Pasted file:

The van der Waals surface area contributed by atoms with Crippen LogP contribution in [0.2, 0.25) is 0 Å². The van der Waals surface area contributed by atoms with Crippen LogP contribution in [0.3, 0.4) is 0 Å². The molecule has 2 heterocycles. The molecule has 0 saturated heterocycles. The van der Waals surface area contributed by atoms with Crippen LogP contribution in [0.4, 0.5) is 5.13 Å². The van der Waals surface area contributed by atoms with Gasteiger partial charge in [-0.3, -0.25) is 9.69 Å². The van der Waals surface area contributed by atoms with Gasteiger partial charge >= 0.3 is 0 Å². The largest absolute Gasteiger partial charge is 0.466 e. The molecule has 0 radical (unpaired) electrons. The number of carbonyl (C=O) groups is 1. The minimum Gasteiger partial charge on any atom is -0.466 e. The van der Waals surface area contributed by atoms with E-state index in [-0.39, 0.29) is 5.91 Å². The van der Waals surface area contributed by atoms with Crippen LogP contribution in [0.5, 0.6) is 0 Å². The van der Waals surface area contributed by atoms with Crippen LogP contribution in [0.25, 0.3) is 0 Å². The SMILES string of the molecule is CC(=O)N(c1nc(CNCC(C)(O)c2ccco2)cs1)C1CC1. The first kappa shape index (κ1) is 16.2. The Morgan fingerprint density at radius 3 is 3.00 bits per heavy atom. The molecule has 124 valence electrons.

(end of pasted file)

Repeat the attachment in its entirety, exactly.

The van der Waals surface area contributed by atoms with Crippen LogP contribution in [0.2, 0.25) is 0 Å². The van der Waals surface area contributed by atoms with Crippen LogP contribution in [0.3, 0.4) is 0 Å². The molecule has 2 heterocycles. The molecule has 0 saturated heterocycles. The van der Waals surface area contributed by atoms with Crippen LogP contribution in [0.4, 0.5) is 5.13 Å². The van der Waals surface area contributed by atoms with Gasteiger partial charge in [-0.3, -0.25) is 9.69 Å². The van der Waals surface area contributed by atoms with Gasteiger partial charge >= 0.3 is 0 Å². The largest absolute Gasteiger partial charge is 0.466 e. The molecule has 0 radical (unpaired) electrons. The number of carbonyl (C=O) groups is 1. The minimum Gasteiger partial charge on any atom is -0.466 e. The van der Waals surface area contributed by atoms with E-state index in [-0.39, 0.29) is 5.91 Å². The van der Waals surface area contributed by atoms with Crippen LogP contribution in [0.5, 0.6) is 0 Å². The van der Waals surface area contributed by atoms with Crippen LogP contribution in [0.25, 0.3) is 0 Å². The SMILES string of the molecule is CC(=O)N(c1nc(CNCC(C)(O)c2ccco2)cs1)C1CC1. The first kappa shape index (κ1) is 16.2. The Morgan fingerprint density at radius 3 is 3.00 bits per heavy atom. The molecule has 124 valence electrons.